Two recent developments regarding Dolphins in Pakistan have re-ignited my interest in them. The first news item is that of a Dolphin show which is reportedly visiting Pakistan in the near future. It was originally stated to arrive here in October 2012 but has been considerably delayed due to a late monsoon season hampering pool preparations and later logistic and security reasons, etc. However, grapevine has it that the show will start within the next month. I’m keeping my flippers crossed.
The event is being organised by “The Talent Broker International (TBI)” of Pakistan and their international partners “Utrish Dolphinarium” from Russia. Even before its arrival, the show has attracted the criticism and concern from conservation groups and segments of the society.
Apprehension against such activities is an international phenomenon and often supported by views of experts. The “Whale and Dolphin Conservation Society” (WDCS), which “is the leading global charity dedicated to the conservation and welfare of all whales and dolphins” states in a publication titled “Introduction to Captivity”:
“Once confined, dolphins…
- Are separated from their natural habitat and enclosed in a totally alien environment. - Have to undergo medication and fertility control. - Have to put up with an artificial diet, unusual noise, strange odours and the proximity of people and other unfamiliar captive animals. - No longer have free will to choose social bonds. - May suffer aggression from other pool mates more dominant than them. - Are sometimes kept on their own (some in hotel swimming pools), e.g. four orcas are currently held in captivity on their own. - Suffer from stress, reduced life expectancy and breeding problems. - The Marine Mammal Inventory Report, maintained by the US government, lists a variety of causes of death including drowning, ingestion of foreign objects and aggression from pool mates.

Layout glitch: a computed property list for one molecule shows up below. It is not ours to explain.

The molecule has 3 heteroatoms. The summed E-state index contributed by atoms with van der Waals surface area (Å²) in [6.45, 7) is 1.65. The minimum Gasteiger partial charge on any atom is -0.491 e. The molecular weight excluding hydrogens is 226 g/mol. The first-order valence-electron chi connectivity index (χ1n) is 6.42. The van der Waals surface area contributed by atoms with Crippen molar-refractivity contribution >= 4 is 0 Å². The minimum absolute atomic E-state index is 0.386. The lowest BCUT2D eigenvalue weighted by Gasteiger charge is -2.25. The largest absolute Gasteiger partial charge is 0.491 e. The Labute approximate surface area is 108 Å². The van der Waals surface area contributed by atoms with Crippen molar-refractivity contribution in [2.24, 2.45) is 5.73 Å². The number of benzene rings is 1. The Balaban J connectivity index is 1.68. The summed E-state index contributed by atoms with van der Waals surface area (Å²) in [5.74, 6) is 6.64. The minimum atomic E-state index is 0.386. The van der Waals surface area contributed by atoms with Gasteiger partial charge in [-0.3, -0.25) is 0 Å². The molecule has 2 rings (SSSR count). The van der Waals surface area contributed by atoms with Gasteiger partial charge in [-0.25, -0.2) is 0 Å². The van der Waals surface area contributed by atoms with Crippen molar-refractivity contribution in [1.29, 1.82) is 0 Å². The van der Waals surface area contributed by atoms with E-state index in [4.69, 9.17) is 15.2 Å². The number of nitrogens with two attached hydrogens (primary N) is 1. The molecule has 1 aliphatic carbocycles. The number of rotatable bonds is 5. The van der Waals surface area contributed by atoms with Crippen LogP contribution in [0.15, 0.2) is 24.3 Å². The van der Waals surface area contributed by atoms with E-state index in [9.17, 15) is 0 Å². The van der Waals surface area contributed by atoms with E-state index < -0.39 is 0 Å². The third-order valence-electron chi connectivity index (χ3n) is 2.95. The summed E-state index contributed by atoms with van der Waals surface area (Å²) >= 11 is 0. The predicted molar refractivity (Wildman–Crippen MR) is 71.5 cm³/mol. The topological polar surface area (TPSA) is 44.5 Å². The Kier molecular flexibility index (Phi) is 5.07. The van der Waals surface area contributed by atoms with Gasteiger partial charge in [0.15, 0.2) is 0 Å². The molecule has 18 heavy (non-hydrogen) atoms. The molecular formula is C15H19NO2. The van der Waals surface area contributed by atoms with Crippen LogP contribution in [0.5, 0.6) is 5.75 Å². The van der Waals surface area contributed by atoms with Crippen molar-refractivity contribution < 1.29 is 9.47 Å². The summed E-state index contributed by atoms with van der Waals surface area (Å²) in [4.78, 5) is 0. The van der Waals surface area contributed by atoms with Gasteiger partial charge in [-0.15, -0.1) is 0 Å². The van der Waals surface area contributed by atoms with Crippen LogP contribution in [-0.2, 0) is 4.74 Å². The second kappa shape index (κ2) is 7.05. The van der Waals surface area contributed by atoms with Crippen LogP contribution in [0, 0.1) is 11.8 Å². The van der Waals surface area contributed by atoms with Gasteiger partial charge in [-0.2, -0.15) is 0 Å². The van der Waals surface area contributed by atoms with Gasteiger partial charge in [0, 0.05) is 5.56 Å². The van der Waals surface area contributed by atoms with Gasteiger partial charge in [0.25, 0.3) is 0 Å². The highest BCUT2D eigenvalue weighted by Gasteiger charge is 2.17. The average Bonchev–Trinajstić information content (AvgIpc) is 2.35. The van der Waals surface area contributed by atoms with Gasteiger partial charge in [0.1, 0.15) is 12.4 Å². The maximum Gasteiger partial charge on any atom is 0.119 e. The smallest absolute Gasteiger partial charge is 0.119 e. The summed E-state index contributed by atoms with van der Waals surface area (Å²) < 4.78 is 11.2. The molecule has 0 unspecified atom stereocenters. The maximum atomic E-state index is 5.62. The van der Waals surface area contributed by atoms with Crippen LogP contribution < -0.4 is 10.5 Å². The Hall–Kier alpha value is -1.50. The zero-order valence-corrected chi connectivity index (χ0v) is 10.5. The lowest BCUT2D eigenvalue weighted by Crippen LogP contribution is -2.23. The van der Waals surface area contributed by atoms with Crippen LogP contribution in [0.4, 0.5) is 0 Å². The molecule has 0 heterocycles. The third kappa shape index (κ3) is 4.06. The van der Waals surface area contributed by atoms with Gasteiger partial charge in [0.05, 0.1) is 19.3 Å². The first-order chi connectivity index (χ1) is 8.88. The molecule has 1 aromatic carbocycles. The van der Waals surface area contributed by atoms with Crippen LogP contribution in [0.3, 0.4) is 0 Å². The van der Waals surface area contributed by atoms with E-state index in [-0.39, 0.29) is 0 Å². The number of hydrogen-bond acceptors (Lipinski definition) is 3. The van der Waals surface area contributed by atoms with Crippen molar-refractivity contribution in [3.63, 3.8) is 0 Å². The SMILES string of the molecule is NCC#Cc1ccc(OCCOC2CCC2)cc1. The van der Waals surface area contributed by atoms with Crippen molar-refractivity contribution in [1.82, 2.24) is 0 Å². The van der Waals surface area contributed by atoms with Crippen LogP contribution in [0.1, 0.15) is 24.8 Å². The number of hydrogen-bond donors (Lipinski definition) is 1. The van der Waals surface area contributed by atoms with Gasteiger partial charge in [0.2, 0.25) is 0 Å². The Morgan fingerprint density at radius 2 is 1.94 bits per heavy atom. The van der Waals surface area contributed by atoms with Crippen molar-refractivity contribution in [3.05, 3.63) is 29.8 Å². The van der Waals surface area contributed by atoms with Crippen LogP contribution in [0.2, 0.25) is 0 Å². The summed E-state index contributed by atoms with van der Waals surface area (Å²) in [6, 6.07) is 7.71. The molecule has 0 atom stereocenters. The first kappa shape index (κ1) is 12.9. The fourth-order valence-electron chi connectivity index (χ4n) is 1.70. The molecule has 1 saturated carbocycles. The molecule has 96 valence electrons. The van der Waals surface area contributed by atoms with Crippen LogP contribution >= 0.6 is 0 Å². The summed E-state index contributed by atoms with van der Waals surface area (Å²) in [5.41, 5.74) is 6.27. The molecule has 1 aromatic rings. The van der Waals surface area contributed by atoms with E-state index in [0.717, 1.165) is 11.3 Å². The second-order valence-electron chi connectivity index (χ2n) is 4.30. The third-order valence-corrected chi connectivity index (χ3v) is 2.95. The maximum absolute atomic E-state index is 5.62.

The trouble with tanks: - Any tank is small and cramped compared to the open ocean. - Chemically-treated water effects dolphins’ sensitive skin, causing ulcers and skin lesions. - Chemically-treated water means no live fish or plants can be placed inside, leaving the tank bare and largely featureless, with no mental stimulation. - Many countries do not have minimum standards for housing captive dolphins.”
We in Pakistan are amongst those countries mentioned in the last point i.e., we do not have any minimum standards that need to be adhered to for keeping captive marine mammals. Hence, the question of a violation of national code does not arise.
The “Alliance for Marine Mammal Parks and Aquariums” is “an international association representing marine life parks, aquariums, zoos, research facilities, and professional organisations”. They issue standards and guidelines for their members around the world, on the acquisition, disposition, training, care, environment and other aspects of establishing and running a marine mammal park or aquarium. Their standards and guidelines also include aspects conducive for awareness, education and conservation activities. Perhaps we can adopt their standards and guidelines in a customised manner under the regulatory oversight of the relevant Wildlife Departments.
Interestingly, the opportunity of a dolphin show visiting the country could also be utilised for initiating an academic or research program in liaison with local universities or to allow internship opportunities for local researchers and students.
Sometimes, captive animals are used for far more serious purposes than mere entertainment. Dating back from the times when canaries were kept in coal mines to raise alarm, certain tasks have been assigned to animals for greater efficiency and safety. Testing of pharmaceuticals during research and development on various animals, and chimpanzees being launched into space, prior to manned missions are modern examples of how animals have been able to reduce risk exposure to humans and in some cases have even been able to save scores of lives.
Similarly, the use of sniffer dogs has been instrumental in counter terrorism and search and rescue missions. K-9 units across the globe are a testimony to their effectiveness. However, dogs cannot be used for underwater counter-terrorism or search and rescue tasks. This is where Marine mammals including dolphins come in.